Preparation of Wills
Making a will is one of the most important things you can do – after all it includes your wishes and instructions in determining how your most personal possessions and hard-earned savings will be shared among your close family and friends. However it is often a simple and inexpensive process. But failure to make a will can pose major difficulties for those left behind, for instance, disputes among family members or by having to pay more tax than necessary. Your estate – money, other assets and possessions – could be distributed according to legal rules rather than your wishes. It is particularly important to leave instructions in your will, if you own your own house and other landed property.
It is advisable to consult a solicitor before deciding what to include in your will. Your will can cover a range of issues, including:
- Who should inherit your property, money, other assets and possessions
- How your children should be cared for
- Who should be responsible for looking after your estate (the appointment of an executor)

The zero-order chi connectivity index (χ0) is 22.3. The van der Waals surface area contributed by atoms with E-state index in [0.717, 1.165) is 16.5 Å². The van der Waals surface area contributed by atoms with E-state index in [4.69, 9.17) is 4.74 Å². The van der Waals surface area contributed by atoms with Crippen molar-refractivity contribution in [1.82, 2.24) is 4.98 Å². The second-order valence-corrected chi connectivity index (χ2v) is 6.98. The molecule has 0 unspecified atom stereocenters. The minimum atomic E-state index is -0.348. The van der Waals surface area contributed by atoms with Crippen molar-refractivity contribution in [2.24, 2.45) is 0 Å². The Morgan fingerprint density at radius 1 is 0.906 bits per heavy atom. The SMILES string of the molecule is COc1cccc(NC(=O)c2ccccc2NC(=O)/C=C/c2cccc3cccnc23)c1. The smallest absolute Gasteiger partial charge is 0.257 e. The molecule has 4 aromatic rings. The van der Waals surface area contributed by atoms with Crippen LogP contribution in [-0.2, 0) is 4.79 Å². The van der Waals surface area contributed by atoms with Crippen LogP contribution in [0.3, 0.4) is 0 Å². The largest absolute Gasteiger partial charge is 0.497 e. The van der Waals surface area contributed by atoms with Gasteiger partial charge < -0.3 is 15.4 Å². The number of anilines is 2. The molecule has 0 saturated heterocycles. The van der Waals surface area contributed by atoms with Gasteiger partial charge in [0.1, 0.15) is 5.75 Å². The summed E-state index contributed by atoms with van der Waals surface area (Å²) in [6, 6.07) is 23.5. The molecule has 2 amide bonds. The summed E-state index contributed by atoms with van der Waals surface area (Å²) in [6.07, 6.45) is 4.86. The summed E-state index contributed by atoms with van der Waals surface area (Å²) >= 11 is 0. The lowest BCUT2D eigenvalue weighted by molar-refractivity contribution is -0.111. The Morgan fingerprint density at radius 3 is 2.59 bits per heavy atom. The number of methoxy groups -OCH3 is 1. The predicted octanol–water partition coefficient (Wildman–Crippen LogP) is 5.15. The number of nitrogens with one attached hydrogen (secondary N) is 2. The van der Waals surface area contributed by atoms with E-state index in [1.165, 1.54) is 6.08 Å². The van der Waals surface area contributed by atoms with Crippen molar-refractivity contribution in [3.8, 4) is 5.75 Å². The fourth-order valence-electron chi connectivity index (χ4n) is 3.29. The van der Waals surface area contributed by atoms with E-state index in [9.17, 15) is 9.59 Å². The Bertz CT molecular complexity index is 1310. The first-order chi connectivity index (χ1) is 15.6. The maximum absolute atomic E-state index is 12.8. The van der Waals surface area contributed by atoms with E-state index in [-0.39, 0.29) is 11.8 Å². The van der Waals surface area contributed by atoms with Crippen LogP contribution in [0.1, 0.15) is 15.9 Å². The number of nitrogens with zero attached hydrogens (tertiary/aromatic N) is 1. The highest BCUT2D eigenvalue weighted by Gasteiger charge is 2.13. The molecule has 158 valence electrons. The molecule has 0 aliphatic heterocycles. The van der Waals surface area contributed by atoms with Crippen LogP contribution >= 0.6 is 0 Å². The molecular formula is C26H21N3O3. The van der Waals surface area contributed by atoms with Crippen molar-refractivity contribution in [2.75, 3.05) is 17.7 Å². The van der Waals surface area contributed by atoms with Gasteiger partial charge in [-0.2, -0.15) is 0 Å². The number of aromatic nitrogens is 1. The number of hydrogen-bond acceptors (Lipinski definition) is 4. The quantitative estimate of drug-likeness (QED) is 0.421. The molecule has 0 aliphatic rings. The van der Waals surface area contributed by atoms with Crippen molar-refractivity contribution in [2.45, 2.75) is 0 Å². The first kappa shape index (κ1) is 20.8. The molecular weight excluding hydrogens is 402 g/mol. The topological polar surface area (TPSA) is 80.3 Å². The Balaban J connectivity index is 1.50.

- Special arrangements for your funeral, burial or cremation
- Charitable donations you would like to make
- How a solicitor can help in the administrative duties
Wills are often straightforward but some involve complicated arrangements and financial affairs, and have impact on issues such as inheritance tax – all the more reason to ensure they are drawn up by your solicitor. Even if your will is simple and you want to write it yourself, it is advisable to consult a solicitor to avoid pitfalls and ensure all the legal formalities have been followed correctly, otherwise it may be treated as invalid. Craig Murray and David Dewar can be contacted by email or phone to assist you.